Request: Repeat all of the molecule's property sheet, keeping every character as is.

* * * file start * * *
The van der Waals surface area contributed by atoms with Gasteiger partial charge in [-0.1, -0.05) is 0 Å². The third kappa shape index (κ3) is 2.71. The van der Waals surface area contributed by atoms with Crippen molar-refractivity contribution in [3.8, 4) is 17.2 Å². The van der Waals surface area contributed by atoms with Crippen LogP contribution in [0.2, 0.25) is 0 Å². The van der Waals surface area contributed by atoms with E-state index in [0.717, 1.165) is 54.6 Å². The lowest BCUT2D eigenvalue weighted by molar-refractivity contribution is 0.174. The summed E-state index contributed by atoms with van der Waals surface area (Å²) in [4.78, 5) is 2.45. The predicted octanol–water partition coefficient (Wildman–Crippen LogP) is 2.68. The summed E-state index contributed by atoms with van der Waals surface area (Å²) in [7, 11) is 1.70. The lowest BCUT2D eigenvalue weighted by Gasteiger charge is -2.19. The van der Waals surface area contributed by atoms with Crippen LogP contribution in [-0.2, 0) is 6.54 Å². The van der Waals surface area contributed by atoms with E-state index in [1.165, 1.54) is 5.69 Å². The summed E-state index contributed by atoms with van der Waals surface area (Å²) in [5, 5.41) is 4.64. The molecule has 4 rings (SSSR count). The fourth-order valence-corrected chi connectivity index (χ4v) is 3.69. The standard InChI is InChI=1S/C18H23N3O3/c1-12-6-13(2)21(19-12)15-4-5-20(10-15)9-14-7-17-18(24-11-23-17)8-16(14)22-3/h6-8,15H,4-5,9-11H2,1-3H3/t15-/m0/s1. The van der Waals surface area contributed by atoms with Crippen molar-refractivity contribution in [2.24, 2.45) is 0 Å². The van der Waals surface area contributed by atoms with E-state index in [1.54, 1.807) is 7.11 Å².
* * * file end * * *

The van der Waals surface area contributed by atoms with Gasteiger partial charge in [-0.1, -0.05) is 0 Å². The third kappa shape index (κ3) is 2.71. The van der Waals surface area contributed by atoms with Crippen molar-refractivity contribution in [3.8, 4) is 17.2 Å². The van der Waals surface area contributed by atoms with Crippen LogP contribution in [0.2, 0.25) is 0 Å². The van der Waals surface area contributed by atoms with E-state index in [0.717, 1.165) is 54.6 Å². The lowest BCUT2D eigenvalue weighted by molar-refractivity contribution is 0.174. The summed E-state index contributed by atoms with van der Waals surface area (Å²) in [4.78, 5) is 2.45. The predicted octanol–water partition coefficient (Wildman–Crippen LogP) is 2.68. The summed E-state index contributed by atoms with van der Waals surface area (Å²) in [7, 11) is 1.70. The lowest BCUT2D eigenvalue weighted by Gasteiger charge is -2.19. The van der Waals surface area contributed by atoms with Crippen LogP contribution in [-0.2, 0) is 6.54 Å². The van der Waals surface area contributed by atoms with E-state index in [1.165, 1.54) is 5.69 Å². The summed E-state index contributed by atoms with van der Waals surface area (Å²) in [5, 5.41) is 4.64. The molecule has 4 rings (SSSR count). The fourth-order valence-corrected chi connectivity index (χ4v) is 3.69. The standard InChI is InChI=1S/C18H23N3O3/c1-12-6-13(2)21(19-12)15-4-5-20(10-15)9-14-7-17-18(24-11-23-17)8-16(14)22-3/h6-8,15H,4-5,9-11H2,1-3H3/t15-/m0/s1. The van der Waals surface area contributed by atoms with Crippen molar-refractivity contribution in [2.24, 2.45) is 0 Å². The van der Waals surface area contributed by atoms with E-state index in [1.54, 1.807) is 7.11 Å².